How to treat cat worms at home

Updated February 21, 2017

Worms are a common type of cat parasite that can cause serious digestive problems if left untreated. Some worm infestations require a trip to the vet, while others can be treated at home. Take care when self-treating your pet, and make sure you're using the correct medication. With a little care, you can help your cat be healthy and worm-free.

Identify the type of worms. Cat worms come in several different types, and some require special medication. In most cases, worms or parts of worms can be seen in the faeces. Tapeworms look like crawling grains of rice. Roundworms and hookworms are small, threadlike creatures. If you can't determine the type of infestation, have your vet analyse a stool sample.

Administer a deworming medication. The type you choose should be dictated by the type of worms your cat has. Common choices include Revolution, a spot on preventive and remedy for roundworm, heartworm and hookworm; Drontal, a tablet dewormer; and Felex Plus, a paste dewormer. Read the package instructions carefully, and use the medication only as indicated. Many deworming medicines are toxic in high doses.

Clean thoroughly to prevent new infestations. Good litter box hygiene and keeping your cat indoors will help you avoid a new worm problem. Keep insects and rodents under control, since some types of worms can be spread by pests. Scoop litter boxes daily, and clean them periodically with a bleach solution, especially if a cat in your home has had worms. Bleach solution can be used to treat any surface that may be contaminated with worm eggs.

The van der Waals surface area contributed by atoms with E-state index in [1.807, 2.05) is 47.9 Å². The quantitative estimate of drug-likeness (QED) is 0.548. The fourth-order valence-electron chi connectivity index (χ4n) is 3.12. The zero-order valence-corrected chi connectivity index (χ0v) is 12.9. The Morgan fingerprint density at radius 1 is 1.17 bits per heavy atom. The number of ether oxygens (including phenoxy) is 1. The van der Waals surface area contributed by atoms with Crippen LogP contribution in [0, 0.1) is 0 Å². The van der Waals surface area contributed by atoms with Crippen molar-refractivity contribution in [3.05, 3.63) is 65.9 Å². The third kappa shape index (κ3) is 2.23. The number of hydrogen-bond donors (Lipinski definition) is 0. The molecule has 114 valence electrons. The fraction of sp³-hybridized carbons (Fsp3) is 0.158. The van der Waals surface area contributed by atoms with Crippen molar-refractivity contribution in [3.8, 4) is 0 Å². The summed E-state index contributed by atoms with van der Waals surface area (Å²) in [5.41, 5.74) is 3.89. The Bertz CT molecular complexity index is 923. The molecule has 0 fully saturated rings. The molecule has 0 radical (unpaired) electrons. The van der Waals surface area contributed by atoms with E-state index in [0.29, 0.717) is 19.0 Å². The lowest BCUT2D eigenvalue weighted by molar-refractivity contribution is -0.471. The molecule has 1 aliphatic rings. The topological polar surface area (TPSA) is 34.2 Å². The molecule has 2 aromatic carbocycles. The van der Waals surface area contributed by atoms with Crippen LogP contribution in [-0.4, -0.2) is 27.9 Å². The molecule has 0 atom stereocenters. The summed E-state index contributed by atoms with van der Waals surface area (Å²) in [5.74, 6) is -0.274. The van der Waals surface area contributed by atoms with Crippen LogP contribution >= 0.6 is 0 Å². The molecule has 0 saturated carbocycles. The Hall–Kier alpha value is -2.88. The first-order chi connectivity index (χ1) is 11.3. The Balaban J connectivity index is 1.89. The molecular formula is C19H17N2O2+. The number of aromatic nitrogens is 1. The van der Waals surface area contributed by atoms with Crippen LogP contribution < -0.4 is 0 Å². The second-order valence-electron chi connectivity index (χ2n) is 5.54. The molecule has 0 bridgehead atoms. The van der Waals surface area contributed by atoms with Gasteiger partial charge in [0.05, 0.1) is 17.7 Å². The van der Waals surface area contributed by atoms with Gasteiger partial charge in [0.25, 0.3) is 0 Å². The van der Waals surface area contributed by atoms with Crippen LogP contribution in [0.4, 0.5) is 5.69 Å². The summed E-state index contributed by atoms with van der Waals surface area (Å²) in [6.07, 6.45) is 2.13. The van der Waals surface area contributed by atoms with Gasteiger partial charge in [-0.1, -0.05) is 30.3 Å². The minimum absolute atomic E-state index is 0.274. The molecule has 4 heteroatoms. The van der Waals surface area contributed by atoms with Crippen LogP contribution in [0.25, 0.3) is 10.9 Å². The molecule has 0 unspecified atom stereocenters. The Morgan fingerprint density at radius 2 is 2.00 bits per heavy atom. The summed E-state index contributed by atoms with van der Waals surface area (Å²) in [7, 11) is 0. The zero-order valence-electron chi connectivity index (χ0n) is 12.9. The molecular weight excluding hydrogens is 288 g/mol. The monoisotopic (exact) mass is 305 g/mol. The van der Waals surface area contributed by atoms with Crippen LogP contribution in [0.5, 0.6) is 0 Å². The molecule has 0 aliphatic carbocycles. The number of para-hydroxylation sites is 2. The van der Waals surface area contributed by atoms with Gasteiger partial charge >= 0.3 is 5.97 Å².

Administer preventive treatment. New worm problems can be prevented by giving your cat an anti-worm medication, such as Ivermectin or Revolution, on a regular basis. These medications are usually given as a monthly dosage.


Treat pregnant cats before they give birth, to prevent worms from being passed to the kittens.


Never use an antiparasitic product that is not labelled for use in cats. Avoid using deworming medications in very young kittens.

Things You'll Need

  • Deworming medication, such as Ivermectin or Selamectin
  • Chlorine bleach
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About the Author

G.D. Palmer is a freelance writer and illustrator living in Milwaukee, Wis. She has been producing print and Web content for various organizations since 1998 and has been freelancing full-time since 2007. Palmer holds a Bachelor of Arts degree in writing and studio art from Beloit College in Beloit, Wis.